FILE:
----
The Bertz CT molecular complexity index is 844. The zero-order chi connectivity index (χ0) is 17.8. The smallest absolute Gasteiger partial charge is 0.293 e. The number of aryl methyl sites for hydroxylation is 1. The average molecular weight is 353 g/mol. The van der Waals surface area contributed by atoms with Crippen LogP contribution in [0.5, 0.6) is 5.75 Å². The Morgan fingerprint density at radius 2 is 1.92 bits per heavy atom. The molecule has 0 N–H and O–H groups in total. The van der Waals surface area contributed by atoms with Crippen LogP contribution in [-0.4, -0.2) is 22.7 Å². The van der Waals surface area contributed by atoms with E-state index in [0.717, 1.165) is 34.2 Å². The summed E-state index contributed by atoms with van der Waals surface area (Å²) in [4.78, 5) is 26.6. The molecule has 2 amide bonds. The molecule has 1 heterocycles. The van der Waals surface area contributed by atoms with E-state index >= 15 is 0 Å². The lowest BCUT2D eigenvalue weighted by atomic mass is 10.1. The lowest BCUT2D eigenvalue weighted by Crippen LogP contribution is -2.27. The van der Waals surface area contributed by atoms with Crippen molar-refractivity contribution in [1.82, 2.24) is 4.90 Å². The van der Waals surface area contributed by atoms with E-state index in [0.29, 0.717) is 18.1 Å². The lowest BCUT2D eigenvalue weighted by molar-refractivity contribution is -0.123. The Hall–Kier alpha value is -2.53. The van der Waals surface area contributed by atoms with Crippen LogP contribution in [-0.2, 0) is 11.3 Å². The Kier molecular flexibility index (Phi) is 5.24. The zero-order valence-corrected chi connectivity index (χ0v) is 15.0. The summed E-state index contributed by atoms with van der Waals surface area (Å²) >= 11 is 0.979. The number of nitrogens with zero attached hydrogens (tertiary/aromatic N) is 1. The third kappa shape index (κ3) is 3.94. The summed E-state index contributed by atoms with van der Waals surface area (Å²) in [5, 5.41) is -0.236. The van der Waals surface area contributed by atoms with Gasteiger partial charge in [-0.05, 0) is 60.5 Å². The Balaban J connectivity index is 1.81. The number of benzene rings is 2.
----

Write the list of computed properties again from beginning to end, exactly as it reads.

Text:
The Bertz CT molecular complexity index is 844. The zero-order chi connectivity index (χ0) is 17.8. The smallest absolute Gasteiger partial charge is 0.293 e. The number of aryl methyl sites for hydroxylation is 1. The average molecular weight is 353 g/mol. The van der Waals surface area contributed by atoms with Crippen LogP contribution in [0.5, 0.6) is 5.75 Å². The Morgan fingerprint density at radius 2 is 1.92 bits per heavy atom. The molecule has 0 N–H and O–H groups in total. The van der Waals surface area contributed by atoms with Crippen LogP contribution in [-0.4, -0.2) is 22.7 Å². The van der Waals surface area contributed by atoms with E-state index in [0.717, 1.165) is 34.2 Å². The summed E-state index contributed by atoms with van der Waals surface area (Å²) in [4.78, 5) is 26.6. The molecule has 2 amide bonds. The molecule has 1 heterocycles. The van der Waals surface area contributed by atoms with E-state index >= 15 is 0 Å². The lowest BCUT2D eigenvalue weighted by atomic mass is 10.1. The lowest BCUT2D eigenvalue weighted by Crippen LogP contribution is -2.27. The van der Waals surface area contributed by atoms with Crippen molar-refractivity contribution in [1.82, 2.24) is 4.90 Å². The van der Waals surface area contributed by atoms with E-state index in [0.29, 0.717) is 18.1 Å². The lowest BCUT2D eigenvalue weighted by molar-refractivity contribution is -0.123. The Hall–Kier alpha value is -2.53. The van der Waals surface area contributed by atoms with Crippen LogP contribution in [-0.2, 0) is 11.3 Å². The Kier molecular flexibility index (Phi) is 5.24. The zero-order valence-corrected chi connectivity index (χ0v) is 15.0. The summed E-state index contributed by atoms with van der Waals surface area (Å²) >= 11 is 0.979. The number of nitrogens with zero attached hydrogens (tertiary/aromatic N) is 1. The third kappa shape index (κ3) is 3.94. The summed E-state index contributed by atoms with van der Waals surface area (Å²) in [5, 5.41) is -0.236. The van der Waals surface area contributed by atoms with Gasteiger partial charge in [-0.05, 0) is 60.5 Å². The Balaban J connectivity index is 1.81. The number of benzene rings is 2.